Colorado Gov. John Hickenlooper signed three restrictive gun control bills into law today. Colorado becomes the second state after New York to pass new gun laws presumably in response to the massacre at the Sandy Hook elementary school in Newtown, CT in December.
The first of these expands background checks on gun purchases to include online sales. The second restricts ammunition magazine capacity to fifteen rounds. The last law passes the costs of the background checks onto gun buyers.
"Today is a great day as we sign important measures to improve the public safety of Colorado," said one of the bill's sponsor Rhonda Fields told NBC News. "There was a need to do something."
The desire for lawmakers to "do something"after Sandy Hook provided NY Governor Andrew Cuomo the motivation to pass the controversial New York Secure Ammunition and Firearms Enforcement (SAFE) Act of 2013.
New York's law is seen by opponents as even more restrictive than Colorado's. It limits magazine size to seven rounds, requires renewals on pistol permits every five years and the registration of all weapons starting next year. The SAFE Act also will make NY gun owner's personal information publicly available unless the gun owner requests to keep it private.
Governor Cuomo's law has proven unpopular statewide with 54 of 62 county legislatures passing resolutions in opposition. The law is also facing several lawsuits including a suit to be filed on Thursday by the National Rifle Association (NRA).
Another suit against the law was heard by the NY Supreme Court on Mar 13. The plaintiffs, the group called We the People of NY, failed to get an injunction against the law. The case now moves the NY Appellate Court with opening arguments to be heard on Friday.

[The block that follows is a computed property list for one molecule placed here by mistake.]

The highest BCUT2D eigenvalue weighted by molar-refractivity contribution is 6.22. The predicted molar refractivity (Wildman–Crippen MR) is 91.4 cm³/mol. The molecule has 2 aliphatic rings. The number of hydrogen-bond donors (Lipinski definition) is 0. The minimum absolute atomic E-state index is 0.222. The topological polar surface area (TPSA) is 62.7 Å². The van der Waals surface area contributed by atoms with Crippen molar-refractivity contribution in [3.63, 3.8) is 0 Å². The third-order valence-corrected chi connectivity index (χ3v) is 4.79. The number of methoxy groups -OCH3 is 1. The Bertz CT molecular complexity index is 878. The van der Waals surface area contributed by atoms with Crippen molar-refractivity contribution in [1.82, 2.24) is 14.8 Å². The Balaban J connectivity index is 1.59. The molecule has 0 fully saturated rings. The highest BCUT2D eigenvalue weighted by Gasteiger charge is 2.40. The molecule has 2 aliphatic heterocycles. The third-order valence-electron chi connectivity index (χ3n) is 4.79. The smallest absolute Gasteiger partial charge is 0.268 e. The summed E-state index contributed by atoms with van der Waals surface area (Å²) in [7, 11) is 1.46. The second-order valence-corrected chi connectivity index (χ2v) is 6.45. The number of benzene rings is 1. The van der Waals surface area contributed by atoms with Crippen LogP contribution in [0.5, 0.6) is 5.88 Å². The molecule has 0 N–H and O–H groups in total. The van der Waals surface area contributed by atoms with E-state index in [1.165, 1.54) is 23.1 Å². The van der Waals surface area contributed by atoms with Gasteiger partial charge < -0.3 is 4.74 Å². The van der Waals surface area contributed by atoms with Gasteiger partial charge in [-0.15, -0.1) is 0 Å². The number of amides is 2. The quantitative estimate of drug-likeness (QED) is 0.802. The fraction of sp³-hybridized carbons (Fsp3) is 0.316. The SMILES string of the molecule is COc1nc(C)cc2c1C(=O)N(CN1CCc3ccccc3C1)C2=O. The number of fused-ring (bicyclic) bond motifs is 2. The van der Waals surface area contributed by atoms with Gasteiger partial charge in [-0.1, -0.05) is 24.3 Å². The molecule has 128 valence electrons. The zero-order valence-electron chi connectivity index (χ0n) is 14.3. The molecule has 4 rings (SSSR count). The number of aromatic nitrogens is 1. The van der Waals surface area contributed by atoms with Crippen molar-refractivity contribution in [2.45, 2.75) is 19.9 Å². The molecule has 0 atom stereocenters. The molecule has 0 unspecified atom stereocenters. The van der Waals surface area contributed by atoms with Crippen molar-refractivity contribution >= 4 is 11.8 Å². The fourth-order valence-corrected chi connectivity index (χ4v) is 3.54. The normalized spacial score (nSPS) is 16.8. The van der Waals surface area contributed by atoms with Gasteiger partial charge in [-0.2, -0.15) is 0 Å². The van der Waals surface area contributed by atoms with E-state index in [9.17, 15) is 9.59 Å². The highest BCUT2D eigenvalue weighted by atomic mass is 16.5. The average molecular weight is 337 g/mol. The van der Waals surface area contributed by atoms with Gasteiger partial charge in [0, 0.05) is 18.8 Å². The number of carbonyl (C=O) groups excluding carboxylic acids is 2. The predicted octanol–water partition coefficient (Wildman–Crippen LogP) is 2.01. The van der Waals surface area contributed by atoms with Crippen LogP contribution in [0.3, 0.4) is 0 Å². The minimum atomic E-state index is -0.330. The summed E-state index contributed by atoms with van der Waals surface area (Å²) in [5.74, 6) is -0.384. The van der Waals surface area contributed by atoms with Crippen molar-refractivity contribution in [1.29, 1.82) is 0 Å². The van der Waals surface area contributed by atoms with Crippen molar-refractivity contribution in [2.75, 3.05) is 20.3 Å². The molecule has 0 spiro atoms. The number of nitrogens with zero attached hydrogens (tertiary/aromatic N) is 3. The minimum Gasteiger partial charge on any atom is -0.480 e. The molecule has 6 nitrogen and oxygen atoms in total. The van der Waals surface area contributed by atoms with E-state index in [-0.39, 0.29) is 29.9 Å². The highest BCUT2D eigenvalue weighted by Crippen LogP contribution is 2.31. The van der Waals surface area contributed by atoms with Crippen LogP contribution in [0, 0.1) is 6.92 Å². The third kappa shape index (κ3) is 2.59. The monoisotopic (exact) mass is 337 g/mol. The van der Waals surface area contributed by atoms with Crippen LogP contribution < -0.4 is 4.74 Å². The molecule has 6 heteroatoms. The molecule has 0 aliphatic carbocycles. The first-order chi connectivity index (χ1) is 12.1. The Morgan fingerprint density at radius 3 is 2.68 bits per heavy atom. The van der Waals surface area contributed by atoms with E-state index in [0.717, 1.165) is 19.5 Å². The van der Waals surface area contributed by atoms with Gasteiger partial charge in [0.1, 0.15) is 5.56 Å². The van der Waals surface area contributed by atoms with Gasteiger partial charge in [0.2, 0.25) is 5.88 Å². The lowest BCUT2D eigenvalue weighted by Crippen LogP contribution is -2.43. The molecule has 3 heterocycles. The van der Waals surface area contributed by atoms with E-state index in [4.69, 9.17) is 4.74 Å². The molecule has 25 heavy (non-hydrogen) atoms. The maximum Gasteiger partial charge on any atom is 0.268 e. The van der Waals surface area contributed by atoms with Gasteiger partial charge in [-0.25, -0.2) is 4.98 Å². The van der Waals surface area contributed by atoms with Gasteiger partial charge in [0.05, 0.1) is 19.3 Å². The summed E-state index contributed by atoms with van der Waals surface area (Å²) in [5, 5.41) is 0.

The laws in both Colorado and New York may come to haunt Hickenlooper and Cuomo in the next election.
Quinnipiac University poll finds 55% of Republican voters disapprove of Cuomo, with 27% approving of his job performance. In December, 74% of Republicans approved of Cuomo’s performance.
“We’re all in shock here,” Colorado state Senator Greg Brophy, a Republican, said on Wednesday. “It turns out this guy who everybody thought was a moderate Democrat is actually a gun-control governor.”
“I think the governor will be replaced by someone who has Colorado values instead of New York City values,” Brophy said. “If Republicans are returned to control we will repeal these bills immediately.”
Gun control legislation is being considered at the federal level as well.
California Democratic Senator Dianne Feinstein drafted an assault weapons ban that specifically prohibited 157 types and brands of semi-automatic firearms.
After several heated debates in the senate her bill was passed by the judiciary committee. Then Senate Majority Leader Harry Reid pulled the measure before it could be voted on by the full senate.
Senator Reid said he pulled Feinstein's ban because he didn't have the votes to get it passed. He feared that with her assault weapons ban, he wouldn't be able to pass other, less contentious gun control measures that he is trying to push through.
Senator Feinstein vowed to continue the fight to get the bill passed. “This is very important to me and I’m not going to lay (sic) down and play dead" she told reporters today. "I think the American people have said in every single public poll that they support this kind of legislation.”
Polls actually show that most Americans do not support bans on assault weapons. A USA Today/Gallup poll showed 52 percent of those polled were against a ban, while only 44 percent supported it. At the end of January 2013, a Reason-Rupe poll showed the exact same results. And the Reason-Rupe poll also showed that the youth vote was against an assault-weapons ban; 70 percent of 18-24 year-olds and 58 percent of 25-34 year-olds said “assault weapons should be allowed.”